July 19, 2006 in Michigan Wolverines

College Students and Career Coaches

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I’m not surprised to read that more and more people are using a life or career coach – particularly recent graduates. Most students are focused on meeting all the requirements to get the degree, that they often don’t put any real thought into how they’d like to use that degree upon completion. This is a real shame when you consider that a four year University degree cost about $120,000 when you total up: tuition, student fees and living expenses. With that, I’m really surprised that schools that offer liberal arts programs aren’t requiring students to participate in self-awareness/career development workshops to figure out how their skills can translate in the work world. Thinking if schools had a class that focused on this –even as early as freshman year — that in the long run, they’d have more satisfied customers. Plus, there wouldn’t be so many unhappy people out there in the work world.

Graduates who need a coach to find a career
By Rebecca Knight
Financial Times, Published: July 17 2006 18:35 | Last updated: July 17 2006 18:35
Grant Adams had always planned on a career as a professional American football player. A star wide receiver at Boston College, he was drafted by the Philadelphia Eagles the summer after he graduated. But after pulling his hamstring and spraining his ankle during pre-season practice, he was cut from the team.
“It was then that I realised that I should probably start thinking about jobs in the corporate world,” says Mr Adams. “But I felt like I needed a refresher on how to go about it.”
So he did what an increasing number of new college graduates are doing: he hired a professional career services firm to help him with his job search. “I feel like I am making a ton of strides,” says Mr Adams, who is looking for work in financial sales. “I am learning how to interview and how to talk about myself to employers. I’ve realised that a lot of things I did playing college football – being part of a team, being competitive, dealing with high-pressure situations – is a lot like a job.”
Career coaches have long been used by established professionals looking to make a job change. But today, newly minted college graduates (and their parents) have begun enlisting career counsellors and consultants to help them compete for entry-level jobs.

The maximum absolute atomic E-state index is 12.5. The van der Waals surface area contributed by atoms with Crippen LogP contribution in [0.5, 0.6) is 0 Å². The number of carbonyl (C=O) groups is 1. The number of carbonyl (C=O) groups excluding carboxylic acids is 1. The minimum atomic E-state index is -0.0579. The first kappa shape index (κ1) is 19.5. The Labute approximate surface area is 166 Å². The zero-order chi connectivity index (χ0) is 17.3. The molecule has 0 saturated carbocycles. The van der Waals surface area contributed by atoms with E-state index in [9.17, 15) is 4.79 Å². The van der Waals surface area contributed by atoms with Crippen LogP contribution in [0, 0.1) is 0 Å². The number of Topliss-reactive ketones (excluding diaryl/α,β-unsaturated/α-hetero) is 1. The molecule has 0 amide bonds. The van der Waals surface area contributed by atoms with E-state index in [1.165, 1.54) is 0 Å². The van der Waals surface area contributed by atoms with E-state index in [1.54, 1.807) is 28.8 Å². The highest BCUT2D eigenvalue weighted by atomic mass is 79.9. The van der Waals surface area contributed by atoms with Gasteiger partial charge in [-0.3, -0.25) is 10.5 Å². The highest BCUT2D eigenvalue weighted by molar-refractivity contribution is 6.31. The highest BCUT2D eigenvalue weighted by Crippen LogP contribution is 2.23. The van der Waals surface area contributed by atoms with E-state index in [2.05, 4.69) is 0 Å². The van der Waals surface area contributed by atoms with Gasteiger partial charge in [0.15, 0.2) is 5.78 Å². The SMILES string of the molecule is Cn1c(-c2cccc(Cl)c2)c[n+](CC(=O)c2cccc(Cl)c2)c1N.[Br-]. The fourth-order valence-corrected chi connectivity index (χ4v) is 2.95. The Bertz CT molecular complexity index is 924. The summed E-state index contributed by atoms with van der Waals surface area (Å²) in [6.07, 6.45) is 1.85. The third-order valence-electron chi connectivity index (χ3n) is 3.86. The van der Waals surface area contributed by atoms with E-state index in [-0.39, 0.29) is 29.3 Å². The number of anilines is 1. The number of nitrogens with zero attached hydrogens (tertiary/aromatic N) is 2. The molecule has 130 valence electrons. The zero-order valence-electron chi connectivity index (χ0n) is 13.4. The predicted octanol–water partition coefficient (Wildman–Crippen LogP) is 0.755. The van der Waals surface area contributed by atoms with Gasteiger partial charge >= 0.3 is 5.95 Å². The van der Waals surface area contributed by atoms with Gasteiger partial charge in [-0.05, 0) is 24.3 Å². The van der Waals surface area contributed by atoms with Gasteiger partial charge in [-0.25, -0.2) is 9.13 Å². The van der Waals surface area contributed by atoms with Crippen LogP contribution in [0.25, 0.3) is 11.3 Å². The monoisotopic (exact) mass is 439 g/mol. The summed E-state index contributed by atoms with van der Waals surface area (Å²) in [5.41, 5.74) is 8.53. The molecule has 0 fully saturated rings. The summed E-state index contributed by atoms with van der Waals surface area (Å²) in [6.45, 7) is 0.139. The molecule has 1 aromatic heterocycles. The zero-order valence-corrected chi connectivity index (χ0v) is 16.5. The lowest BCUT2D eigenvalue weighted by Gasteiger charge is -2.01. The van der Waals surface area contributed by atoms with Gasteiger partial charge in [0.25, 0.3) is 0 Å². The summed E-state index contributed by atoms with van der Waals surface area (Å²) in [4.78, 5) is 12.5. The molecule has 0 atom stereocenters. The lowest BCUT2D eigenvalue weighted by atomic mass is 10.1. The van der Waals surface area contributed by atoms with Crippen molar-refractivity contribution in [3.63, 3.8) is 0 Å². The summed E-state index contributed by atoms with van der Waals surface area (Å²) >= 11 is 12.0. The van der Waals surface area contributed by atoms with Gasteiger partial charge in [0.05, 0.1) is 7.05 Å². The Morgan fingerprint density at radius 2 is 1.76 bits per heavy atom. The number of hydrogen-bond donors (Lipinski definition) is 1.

Hayden-Wilder, the Boston-based consultancy, has been in business for a little over 10 months and has already helped 150 students – including Mr Adams – make the leap from the classroom to the world of work. The firm offers several packages, costing from $850 to $2,950 depending on the number of sessions involved, designed to help new job searchers polish their curricula vitae and cover letters and develop interviewing and networking skills.
“Successful products have a brand story and the same is true for job candidates,” says D.A. Hayden, a partner in the firm and a former marketer. “We work with clients to help them communicate the key messages of what they’re about to employers.” The goal, she says, is to help graduates “build a story out of their experiences”.
Take a recent graduate whose primary work experience encompasses several summers as a camp counsellor. “Those experiences mean that, as a worker, they can handle a lot of responsibility, they are good at teamwork and they have leadership skills,” says Ms Hayden. “So much of this is about presentation and learning how to talk about themselves in a compelling and engaging way.”
Boston-based Frank Faggiano began a one-to-one career coaching service for recent college graduates three years ago and has since helped more than 35 graduates find their first jobs.
He says he tends to focus on liberal arts graduates “who don’t have a clue what they want to do”.
“A lot of what I do is build their confidence and give them encouragement,” says Mr Faggiano, who charges between $3,000 and $6,000. “I am helping kids understand that they’re better than they think they are.”
According to the National Association of Colleges and Employers, a group of corporate recruiters and career counsellors, job prospects are up 14.5 per cent over last year for the latest crop of graduates. Meanwhile, the unemployment rate for people over the age of 25 with at least a Bachelor’s degree is 2.1 per cent.
In spite of these encouraging statistics, career coaches say today’s college graduates have led programmed, structured lives and therefore need personalised attention navigating the job search.
“This generation in particular is used to having one-on-one customised help. They have grown up with personal trainers and private tutors. This is a natural extension of that,” says Christine Cookman, who with Jen Zobel Beiber runs Making The Leap, a career coaching service in West­chester, New York state.
Still, some career experts are doubtful that these services are worth the cost. After all, points out Cynthia Parker, director of career services at Colby College in Maine, parents are spending extra for services that are available to students and alumni of most colleges and universities. “In most cases, students can go back to their school – either in person or in a virtual way – and get that extra help.” They have already paid for it, since it was included in the cost of their education, she adds.
Ms Parker is worried that these services coddle new graduates by not allowing them to develop job-searching skills on their own.
“We have a generation of students whose parents are very involved in their lives and their schooling,” she says. “It can turn around to bite them if there is always someone else taking the initiative.”
Copyright The Financial Times Limited 2006

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